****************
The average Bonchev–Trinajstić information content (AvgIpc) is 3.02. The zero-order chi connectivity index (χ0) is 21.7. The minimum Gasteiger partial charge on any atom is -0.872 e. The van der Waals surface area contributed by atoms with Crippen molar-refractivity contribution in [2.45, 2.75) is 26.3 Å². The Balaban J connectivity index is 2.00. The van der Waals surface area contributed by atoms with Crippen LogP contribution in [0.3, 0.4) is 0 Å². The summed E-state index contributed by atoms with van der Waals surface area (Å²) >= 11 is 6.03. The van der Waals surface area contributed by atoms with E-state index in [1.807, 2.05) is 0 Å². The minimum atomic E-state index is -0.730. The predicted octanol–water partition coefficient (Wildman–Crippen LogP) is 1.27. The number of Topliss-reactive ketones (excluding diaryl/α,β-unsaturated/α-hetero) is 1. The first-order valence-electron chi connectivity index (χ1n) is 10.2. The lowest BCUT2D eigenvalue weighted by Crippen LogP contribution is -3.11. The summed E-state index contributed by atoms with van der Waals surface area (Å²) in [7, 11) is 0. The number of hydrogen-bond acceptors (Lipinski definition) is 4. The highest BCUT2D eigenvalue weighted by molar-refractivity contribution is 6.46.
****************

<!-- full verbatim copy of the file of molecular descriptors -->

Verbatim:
The average Bonchev–Trinajstić information content (AvgIpc) is 3.02. The zero-order chi connectivity index (χ0) is 21.7. The minimum Gasteiger partial charge on any atom is -0.872 e. The van der Waals surface area contributed by atoms with Crippen molar-refractivity contribution in [2.45, 2.75) is 26.3 Å². The Balaban J connectivity index is 2.00. The van der Waals surface area contributed by atoms with Crippen LogP contribution in [0.3, 0.4) is 0 Å². The summed E-state index contributed by atoms with van der Waals surface area (Å²) >= 11 is 6.03. The van der Waals surface area contributed by atoms with E-state index in [1.807, 2.05) is 0 Å². The minimum atomic E-state index is -0.730. The predicted octanol–water partition coefficient (Wildman–Crippen LogP) is 1.27. The number of Topliss-reactive ketones (excluding diaryl/α,β-unsaturated/α-hetero) is 1. The first-order valence-electron chi connectivity index (χ1n) is 10.2. The lowest BCUT2D eigenvalue weighted by Crippen LogP contribution is -3.11. The summed E-state index contributed by atoms with van der Waals surface area (Å²) in [7, 11) is 0. The number of hydrogen-bond acceptors (Lipinski definition) is 4. The highest BCUT2D eigenvalue weighted by molar-refractivity contribution is 6.46.